As usual, very few polls, nothing since April 20th (!), everything very dependent on the leverage of particular polls from particular pollsters. And yet, note the recent unusual pattern when we take into account normal polling patterns for PSD and PS: one party's loss has ceased to be the other party's gain.
I'll leave the deep interpretation to you, but it doesn't seem too difficult.
segunda-feira, maio 14, 2012
sexta-feira, maio 04, 2012
terça-feira, maio 01, 2012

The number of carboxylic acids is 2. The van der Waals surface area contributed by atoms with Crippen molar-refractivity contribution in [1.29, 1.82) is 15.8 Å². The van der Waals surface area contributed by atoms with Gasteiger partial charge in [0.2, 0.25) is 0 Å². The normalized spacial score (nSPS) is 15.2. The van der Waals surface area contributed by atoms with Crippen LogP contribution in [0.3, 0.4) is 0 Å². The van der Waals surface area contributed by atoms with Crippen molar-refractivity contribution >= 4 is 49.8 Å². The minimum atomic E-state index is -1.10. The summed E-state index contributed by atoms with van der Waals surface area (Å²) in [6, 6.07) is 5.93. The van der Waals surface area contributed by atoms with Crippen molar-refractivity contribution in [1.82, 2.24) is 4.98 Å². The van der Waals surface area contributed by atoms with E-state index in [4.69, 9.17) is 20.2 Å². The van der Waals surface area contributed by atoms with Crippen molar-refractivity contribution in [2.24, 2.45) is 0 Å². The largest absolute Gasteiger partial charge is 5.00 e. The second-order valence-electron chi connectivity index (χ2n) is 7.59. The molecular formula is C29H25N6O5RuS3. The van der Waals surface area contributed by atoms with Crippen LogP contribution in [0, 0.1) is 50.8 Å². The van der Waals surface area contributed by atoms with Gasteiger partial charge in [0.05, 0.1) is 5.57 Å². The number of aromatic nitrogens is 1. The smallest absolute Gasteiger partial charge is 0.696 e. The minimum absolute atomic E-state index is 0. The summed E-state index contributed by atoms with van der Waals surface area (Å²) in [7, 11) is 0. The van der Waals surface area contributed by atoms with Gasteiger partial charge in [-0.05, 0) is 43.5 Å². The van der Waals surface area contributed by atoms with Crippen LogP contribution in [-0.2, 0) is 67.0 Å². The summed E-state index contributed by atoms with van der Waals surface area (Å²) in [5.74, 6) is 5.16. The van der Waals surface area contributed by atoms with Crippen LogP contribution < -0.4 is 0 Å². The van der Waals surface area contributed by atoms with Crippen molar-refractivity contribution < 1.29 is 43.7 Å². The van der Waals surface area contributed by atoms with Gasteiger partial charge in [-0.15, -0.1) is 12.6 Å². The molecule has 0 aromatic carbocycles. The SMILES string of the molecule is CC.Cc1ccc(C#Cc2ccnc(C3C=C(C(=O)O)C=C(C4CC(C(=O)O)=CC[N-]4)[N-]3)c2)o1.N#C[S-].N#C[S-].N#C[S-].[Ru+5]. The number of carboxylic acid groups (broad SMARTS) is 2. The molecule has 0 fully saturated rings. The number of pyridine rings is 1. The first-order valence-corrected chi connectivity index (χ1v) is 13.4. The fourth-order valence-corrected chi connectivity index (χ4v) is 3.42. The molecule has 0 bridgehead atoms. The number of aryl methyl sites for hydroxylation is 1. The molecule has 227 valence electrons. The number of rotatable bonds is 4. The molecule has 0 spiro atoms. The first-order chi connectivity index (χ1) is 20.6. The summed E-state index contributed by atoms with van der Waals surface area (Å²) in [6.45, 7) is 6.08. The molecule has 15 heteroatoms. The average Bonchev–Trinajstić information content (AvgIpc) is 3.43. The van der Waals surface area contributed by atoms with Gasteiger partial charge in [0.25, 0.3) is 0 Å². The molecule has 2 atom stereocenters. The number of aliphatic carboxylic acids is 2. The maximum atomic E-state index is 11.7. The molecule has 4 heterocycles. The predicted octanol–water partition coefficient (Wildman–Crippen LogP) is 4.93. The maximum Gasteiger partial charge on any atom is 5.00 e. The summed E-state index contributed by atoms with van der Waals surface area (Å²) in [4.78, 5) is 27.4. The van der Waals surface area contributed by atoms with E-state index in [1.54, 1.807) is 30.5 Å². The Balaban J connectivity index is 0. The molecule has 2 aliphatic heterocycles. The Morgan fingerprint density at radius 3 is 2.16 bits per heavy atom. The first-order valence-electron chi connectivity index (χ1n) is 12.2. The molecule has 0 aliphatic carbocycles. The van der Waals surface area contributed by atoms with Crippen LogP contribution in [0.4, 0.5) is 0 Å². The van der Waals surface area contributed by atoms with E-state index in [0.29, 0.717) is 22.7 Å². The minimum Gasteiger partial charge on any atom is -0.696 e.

There's a petit frisson around Sarkozy "narrowing the gap," and yes, there may be something going on along those lines. But a little perspective: looking at the last two polls of each of the eight pollsters, Holland has declined in just four of them, and by a maximum of two points. The lowest score for Hollande in any poll is 53%, i.e, about what Sarkozy had against Royal at about this point in the campaign in 2007, or what Chirac had against Jospin in 1995. Sarkozy ended up with 53.1% of the vote and Chirac with 52.6%. Having said that, considering his record, it's quite extraordinary that Sarkozy manages to keep this even vaguely competitive. And I can't help thinking about the famous "shy Tories" phenomenon in the UK 1992 election: could it be that polls are underestimating the rightist vote? French pollsters have a good track record, but that's only if you decide to discount the FN vote. A Socialist candidate as favorite is, as we know, an unusual phenomenon. And a look at the technical reports of the French polls shows quota sampling all over the place, and it's difficult not to be a little freaked out about that.